The hugely popular Netflix series ‘The Queen’s Gambit’ has inspired many people, especially women to start to learn chess or to revisit this game, which they used to love and enjoy in their youth. It has also opened a dialogue about women in chess as players, professionals and role models.
Right from the very beginnings of Purling London, we’ve been supporting women in chess as well as choosing many female artists to create our Art Chess sets. Olivia Pilling was one of the first Purling London artists. Her array of multi-toned, jewel-like, impressionistic Art Chess sets remain amongst are most popular to date.
Daniela Raytchev’s thought-provoking Art Chess have always tackled issues such as feminism, climate change and addictions have been seen in galleries such as the Saatchi, London and World Chess Hall of Fame, St. Louis. Nette Robinson is a chess player and artist, who, like Raytchev, has created Art Chess with a social or political message. She has also designed sets, which celebrate the beauty and complexity of the game of chess.
Daniela Raytchev was one of our artists who was invited to be part of an exhibition at the World Chess Hall of Fame, which specifically focussed on women artists’ take on the game of chess. Other artists selected included Sophie Matisse, who has since created three Art Chess sets for us.
Jennifer Shahade is an excellent role model for women in chess. We are also honoured to know and to have collaborated with other chess pioneers including, from across the globe including, Georgian/American International Master Nazí Paikidze, Hungarian International Master and commentator Anna Rudolf, Russian chess player and personality Galiya Karjakina, former Women’s Chess World Champion Grandmaster Alexandra Kosteniuk and Indian International Master and commentator Tania Sachdev.
Over the years we have held many games pop ups in clubs and venues across London, where over 50% of our guests were women.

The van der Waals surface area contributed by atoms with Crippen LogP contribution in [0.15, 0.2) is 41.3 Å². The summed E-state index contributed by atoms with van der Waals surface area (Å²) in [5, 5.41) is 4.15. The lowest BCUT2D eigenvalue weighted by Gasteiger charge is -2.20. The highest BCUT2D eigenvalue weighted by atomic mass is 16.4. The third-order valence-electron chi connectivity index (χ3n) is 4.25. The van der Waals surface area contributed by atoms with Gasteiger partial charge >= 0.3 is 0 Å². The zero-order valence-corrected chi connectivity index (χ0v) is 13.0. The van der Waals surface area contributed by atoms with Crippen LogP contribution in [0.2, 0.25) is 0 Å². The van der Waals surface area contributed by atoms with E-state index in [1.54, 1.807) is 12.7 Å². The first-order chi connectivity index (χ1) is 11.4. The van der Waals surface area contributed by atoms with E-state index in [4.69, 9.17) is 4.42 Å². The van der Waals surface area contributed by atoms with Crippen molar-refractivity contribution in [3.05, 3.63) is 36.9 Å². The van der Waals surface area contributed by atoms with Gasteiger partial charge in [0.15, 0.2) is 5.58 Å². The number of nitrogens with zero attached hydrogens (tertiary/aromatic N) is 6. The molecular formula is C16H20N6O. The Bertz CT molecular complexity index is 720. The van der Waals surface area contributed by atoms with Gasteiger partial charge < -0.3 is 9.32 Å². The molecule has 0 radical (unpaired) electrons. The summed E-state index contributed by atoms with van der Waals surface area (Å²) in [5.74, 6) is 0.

The character of Beth, an American and a chess prodigy, is loosely based on the American and chess legend Bobby Fischer. The famous World Championship match between Fischer and the Russian World Champion Boris Spassky in 1972, was seen as symbolic of the Cold War being played out on the board. In the story Beth Harmon feels that same sense of passionate drive to defeat the Russian champion – a mighty master from a country which was dominating the chess world.
The Art Chess set used for the photographs, inspired by this recent Netflix series is one which appropriately, is both Russian and Western. The chess board was specially created by British artist Nette Robinson to display a set of rare, 1930s Soviet chess pieces, called ‘The Reds and the Whites’ which were part of the Important Russian Art Sale at Christie’s, London. The red pieces were depicted as the Communists and were pitched against the white Western Capitalists. After the successful sale of the antique chess pieces, Nette Robinson painted pieces in her own style, in order to complement the Russian-style board.
It seemed appropriate that Nette Robinson posed for our ‘Queen’s Gambit’ inspired photo. As well as an artist she is a chess player and chess teacher in a primary school. And like the character Beth, she also took up learning the Russian language, due to her journey into chess!
We believe chess as a universal game, which can be enjoyed and engaged with by women, men, young and older alike. Even if you have no ambitions as Beth Harmon does, chess is still a great game to learn and play. As Beth rightly says;
‘Chess doesn’t have to be competitive, it can also be beautiful.’
So, if you haven’t already, why not discover chess for yourself?
Women artists who have created Art Chess for Purling: